Current research is focused on the medical applications of Intracellular Doppler Imaging (Biodynamic Imaging-BDI) with a focus in drug discovery and personalized cancer therapy selection.

Accurate phenotyping of patient resistance or sensitivity to anticancer therapies (cytotoxins, targeted drugs, or immunotherapy) has been a significant challenge. The NCI MATCH Trial (Molecular Analysis for Therapy Choices) showed that only 15% of the patients had druggable targets and only one-third of the patients responded to the molecularly chosen treatment. Genetics alone has proven inadequate for predicting patient phenotype. The phenotype of the tumor is a combined effect of the genetics, proteomics, etc., and the extracellular environment (the stromal connective tissue cells, the immune cells, and the extracellular matrix).  As soon as the tumor cells are removed from this environment and cultured, the true phenotype is lost or drifts from what is in the patient. For that reason ex vivo culture methods have low phenotypic predictive accuracy.  Culturing cells in 2-dimensions (2-D) in plastic culture dishes is ineffective.  Efforts to maintain phenotype by 3-dimensional (3-D) culture, the use of artificial matrices, or implantation in nude mice (xenografts) is an improvement over 2-D, but these methods can be very expensive and time consuming requiring months of work.  Intracellular Doppler spectroscopy (biodynamic imaging) is a new, label-free, predictive screening technology that is fundamentally different than any other method since it uses non-cultured, intact tumor tissue rather than isolated cells. Maintaining the 3D structure and environment of the tumor is essential for preservation of drug response phenotype. Biodynamic imaging uses diverse intracellular motions as a novel suite of biomarkers that provide endogenous phenotypic imaging contrast and are highly sensitive to the efficacy of drugs on cellular metabolism, nuclear morphology, mitochondrial membrane potential and cell proliferation. BDI can accurately assess drug response phenotype from intact patient tumor tissue within 24-48 hours (time for assay + analysis).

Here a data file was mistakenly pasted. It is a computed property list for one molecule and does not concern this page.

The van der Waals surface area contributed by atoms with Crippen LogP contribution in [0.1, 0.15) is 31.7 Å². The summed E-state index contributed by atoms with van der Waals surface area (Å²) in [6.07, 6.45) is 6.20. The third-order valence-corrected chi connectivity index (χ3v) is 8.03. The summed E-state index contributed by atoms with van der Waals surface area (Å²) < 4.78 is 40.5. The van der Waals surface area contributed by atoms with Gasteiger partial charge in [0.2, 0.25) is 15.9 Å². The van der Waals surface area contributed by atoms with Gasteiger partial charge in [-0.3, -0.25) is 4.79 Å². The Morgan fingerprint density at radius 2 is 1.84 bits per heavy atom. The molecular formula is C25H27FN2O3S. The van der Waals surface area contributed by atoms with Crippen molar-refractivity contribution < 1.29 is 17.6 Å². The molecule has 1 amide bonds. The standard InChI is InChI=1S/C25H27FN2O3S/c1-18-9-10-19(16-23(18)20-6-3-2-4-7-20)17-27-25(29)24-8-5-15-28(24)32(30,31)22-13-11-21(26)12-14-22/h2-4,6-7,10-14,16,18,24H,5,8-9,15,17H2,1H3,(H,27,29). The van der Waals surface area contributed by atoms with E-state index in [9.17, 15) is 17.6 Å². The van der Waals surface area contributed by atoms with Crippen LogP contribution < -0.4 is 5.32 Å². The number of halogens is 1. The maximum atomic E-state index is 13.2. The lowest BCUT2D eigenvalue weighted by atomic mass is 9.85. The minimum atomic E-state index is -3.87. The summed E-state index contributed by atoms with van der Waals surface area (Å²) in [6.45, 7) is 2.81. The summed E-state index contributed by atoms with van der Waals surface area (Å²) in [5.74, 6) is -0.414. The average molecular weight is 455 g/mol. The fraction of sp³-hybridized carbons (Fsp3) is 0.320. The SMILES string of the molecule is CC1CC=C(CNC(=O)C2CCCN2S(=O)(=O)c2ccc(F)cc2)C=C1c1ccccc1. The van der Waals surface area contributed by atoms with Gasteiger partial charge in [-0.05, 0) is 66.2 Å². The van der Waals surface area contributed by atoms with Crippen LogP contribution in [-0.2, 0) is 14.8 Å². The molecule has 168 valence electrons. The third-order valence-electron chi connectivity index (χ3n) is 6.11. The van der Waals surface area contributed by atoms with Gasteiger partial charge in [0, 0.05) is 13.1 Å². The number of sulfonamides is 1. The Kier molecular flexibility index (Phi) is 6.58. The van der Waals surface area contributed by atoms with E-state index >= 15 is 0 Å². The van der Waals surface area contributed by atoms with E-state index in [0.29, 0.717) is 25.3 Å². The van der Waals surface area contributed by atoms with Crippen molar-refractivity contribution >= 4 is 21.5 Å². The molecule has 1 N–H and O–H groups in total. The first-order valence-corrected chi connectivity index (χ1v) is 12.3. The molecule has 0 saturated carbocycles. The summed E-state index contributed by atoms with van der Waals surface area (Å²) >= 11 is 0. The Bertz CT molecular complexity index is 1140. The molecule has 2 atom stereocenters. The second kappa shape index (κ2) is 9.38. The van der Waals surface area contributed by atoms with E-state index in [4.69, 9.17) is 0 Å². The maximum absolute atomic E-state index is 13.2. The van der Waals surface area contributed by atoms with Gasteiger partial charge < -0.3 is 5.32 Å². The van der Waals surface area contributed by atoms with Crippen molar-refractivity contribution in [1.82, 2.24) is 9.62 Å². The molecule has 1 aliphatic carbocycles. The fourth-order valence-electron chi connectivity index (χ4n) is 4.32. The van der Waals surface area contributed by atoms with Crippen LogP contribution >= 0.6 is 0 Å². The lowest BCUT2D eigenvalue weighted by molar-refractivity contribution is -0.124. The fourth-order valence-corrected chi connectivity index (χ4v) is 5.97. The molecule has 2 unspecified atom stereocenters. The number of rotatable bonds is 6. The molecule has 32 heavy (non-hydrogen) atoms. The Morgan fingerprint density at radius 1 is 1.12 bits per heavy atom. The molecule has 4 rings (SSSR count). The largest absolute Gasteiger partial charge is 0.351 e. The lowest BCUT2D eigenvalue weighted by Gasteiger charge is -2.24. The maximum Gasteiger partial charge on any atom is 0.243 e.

The Doppler effect is used in weather radar to analyze the speed and motion of wind and moisture in the atmosphere using microwave radiation. Similarly, intracellular Doppler imaging uses near-infrared light to analyze the motion of the parts of a cell. A cell is like a small machine with many moving parts. The organelles, vesicles, nucleus, and cell membranes all move at well-defined speeds in a normal healthy cell.  Addition of some outside agent (i.e., drug, toxin, cytokine, etc.) begins to alter the speed of various subcellular components that alters the spectral signal.  If a particular cell/tissue is more or less susceptible to the effects of the exogenous agent then this will be reflected in the spectrum.  The cause of the spectral shifts could be due to metabolism (hyper- or hypo- metabolism), levels of receptor expression for the agent, membrane pumps that clear the agent from the tissue, drug inactivation, or any of the other known mechanisms for drug sensitivity or resistance.

Dr. Turek is a co-founder of Animated Dynamics (Anidyn) Inc, a company commercializing the BDI technology.


Purdue University
Department of Basic Medical Sciences
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